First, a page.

[The gaps that the civil servant friend pointed out in the post-1947 narrative have been intentionally left to create space for interpreting the history the way it suits the powers that be. (AP photo)]
My take on the book, ‘Kashmir Glimpse of History and Story of Struggle’ by Saifuddin Soz the past week in this column kick-started an important debate on the social media. Minus, some unsavoury remarks by some friends on the book and the scholarship of the author, the debate generated was important in as much as, it raised some important questions about the history writing in Kashmir and its relevance to the political uncertainty in the state and resolution of the Kashmir Dispute.
One of the friends, a former civil servant, interested in the contemporary Kashmir history had a plethora of questions about the developments in the State, after 29 September 1947, when the National Conference leader, Sheikh Mohammad Abdullah was released from jail by Maharaja Hari Sing at the asking of Sardar Patel first Home Minister and Deputy Prime Minister of India. Patel had intervened, only after he had received a lengthy letter from Prime Minister Nehru, on 27 September advocating for the release of Sheikh Abdullah and other leaders of the National Conference. Emphasising, the need for Hari Singh making friends with the National Conference for seeing Kashmir joining India, Nehru wrote to Patel, “Releasing Abdullah and enlisting the support of his followers, would also help bring about the accession of Kashmir to the Indian Union.”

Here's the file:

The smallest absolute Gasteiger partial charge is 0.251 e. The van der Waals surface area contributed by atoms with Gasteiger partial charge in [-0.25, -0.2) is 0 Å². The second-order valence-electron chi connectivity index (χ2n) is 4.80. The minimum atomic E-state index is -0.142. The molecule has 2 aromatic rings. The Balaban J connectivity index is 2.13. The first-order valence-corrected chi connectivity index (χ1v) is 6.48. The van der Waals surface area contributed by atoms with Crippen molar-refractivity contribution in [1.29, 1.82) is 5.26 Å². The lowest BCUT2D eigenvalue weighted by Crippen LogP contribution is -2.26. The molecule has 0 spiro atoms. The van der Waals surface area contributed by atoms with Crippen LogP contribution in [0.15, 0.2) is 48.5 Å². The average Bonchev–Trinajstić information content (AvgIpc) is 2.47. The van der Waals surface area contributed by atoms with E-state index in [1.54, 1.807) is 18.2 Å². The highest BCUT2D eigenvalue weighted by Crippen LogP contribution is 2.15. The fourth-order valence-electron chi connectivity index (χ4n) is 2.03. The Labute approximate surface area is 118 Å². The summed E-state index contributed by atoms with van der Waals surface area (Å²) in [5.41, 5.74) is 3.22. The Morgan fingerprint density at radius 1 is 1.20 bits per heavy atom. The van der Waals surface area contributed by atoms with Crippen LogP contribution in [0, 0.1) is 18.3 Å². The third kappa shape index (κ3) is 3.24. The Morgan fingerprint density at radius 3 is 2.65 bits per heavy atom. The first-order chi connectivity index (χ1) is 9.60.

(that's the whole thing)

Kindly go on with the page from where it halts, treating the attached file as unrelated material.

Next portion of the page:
The former civil servant was not the only person who was anguished over the missing links and deliberate distortions in the post-1947 narrative. Nonetheless, many others have been expressing their ire against a section of academia for befuddling the Kashmir narrative for addressing the galleries in the capital and advancing their career. The gaps that the civil servant friend pointed out in the post-1947 narrative have been intentionally left to create space for interpreting the history the way it suits the powers that be. “This is not to say that facts or data are not important,” as rightly said by Edward Said, “but that facts get their importance what is made from them in interpretation.”